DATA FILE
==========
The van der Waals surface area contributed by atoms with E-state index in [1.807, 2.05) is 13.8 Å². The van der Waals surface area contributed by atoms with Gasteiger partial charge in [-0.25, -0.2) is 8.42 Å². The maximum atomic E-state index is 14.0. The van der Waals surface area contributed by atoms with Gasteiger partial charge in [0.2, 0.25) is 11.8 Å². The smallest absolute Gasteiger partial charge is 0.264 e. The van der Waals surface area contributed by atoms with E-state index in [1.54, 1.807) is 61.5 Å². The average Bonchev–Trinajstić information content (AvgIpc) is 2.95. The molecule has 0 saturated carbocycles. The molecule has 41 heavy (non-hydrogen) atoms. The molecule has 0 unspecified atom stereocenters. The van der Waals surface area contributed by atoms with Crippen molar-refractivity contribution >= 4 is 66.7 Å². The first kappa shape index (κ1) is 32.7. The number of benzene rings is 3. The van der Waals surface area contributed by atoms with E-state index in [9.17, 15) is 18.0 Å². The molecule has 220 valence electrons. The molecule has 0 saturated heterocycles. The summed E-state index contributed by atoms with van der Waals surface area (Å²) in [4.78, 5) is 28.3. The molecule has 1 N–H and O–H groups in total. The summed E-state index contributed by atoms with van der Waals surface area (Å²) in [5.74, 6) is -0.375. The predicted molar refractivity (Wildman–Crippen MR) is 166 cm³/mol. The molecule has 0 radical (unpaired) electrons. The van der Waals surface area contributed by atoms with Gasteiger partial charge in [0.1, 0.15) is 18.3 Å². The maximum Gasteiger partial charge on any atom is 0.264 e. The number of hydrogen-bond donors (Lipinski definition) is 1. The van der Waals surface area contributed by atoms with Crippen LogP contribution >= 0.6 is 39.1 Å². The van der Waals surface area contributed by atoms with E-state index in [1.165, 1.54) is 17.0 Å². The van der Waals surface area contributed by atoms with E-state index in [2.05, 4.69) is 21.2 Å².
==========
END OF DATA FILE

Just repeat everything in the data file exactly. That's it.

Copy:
The van der Waals surface area contributed by atoms with E-state index in [1.807, 2.05) is 13.8 Å². The van der Waals surface area contributed by atoms with Gasteiger partial charge in [-0.25, -0.2) is 8.42 Å². The maximum atomic E-state index is 14.0. The van der Waals surface area contributed by atoms with Gasteiger partial charge in [0.2, 0.25) is 11.8 Å². The smallest absolute Gasteiger partial charge is 0.264 e. The van der Waals surface area contributed by atoms with E-state index in [1.54, 1.807) is 61.5 Å². The average Bonchev–Trinajstić information content (AvgIpc) is 2.95. The molecule has 0 saturated carbocycles. The molecule has 41 heavy (non-hydrogen) atoms. The molecule has 0 unspecified atom stereocenters. The van der Waals surface area contributed by atoms with Crippen molar-refractivity contribution >= 4 is 66.7 Å². The first kappa shape index (κ1) is 32.7. The number of benzene rings is 3. The van der Waals surface area contributed by atoms with E-state index in [9.17, 15) is 18.0 Å². The molecule has 220 valence electrons. The molecule has 0 saturated heterocycles. The summed E-state index contributed by atoms with van der Waals surface area (Å²) in [4.78, 5) is 28.3. The molecule has 1 N–H and O–H groups in total. The summed E-state index contributed by atoms with van der Waals surface area (Å²) in [5.74, 6) is -0.375. The predicted molar refractivity (Wildman–Crippen MR) is 166 cm³/mol. The molecule has 0 radical (unpaired) electrons. The van der Waals surface area contributed by atoms with Gasteiger partial charge in [0.1, 0.15) is 18.3 Å². The maximum Gasteiger partial charge on any atom is 0.264 e. The number of hydrogen-bond donors (Lipinski definition) is 1. The van der Waals surface area contributed by atoms with Crippen LogP contribution >= 0.6 is 39.1 Å². The van der Waals surface area contributed by atoms with E-state index in [1.165, 1.54) is 17.0 Å². The van der Waals surface area contributed by atoms with E-state index in [2.05, 4.69) is 21.2 Å².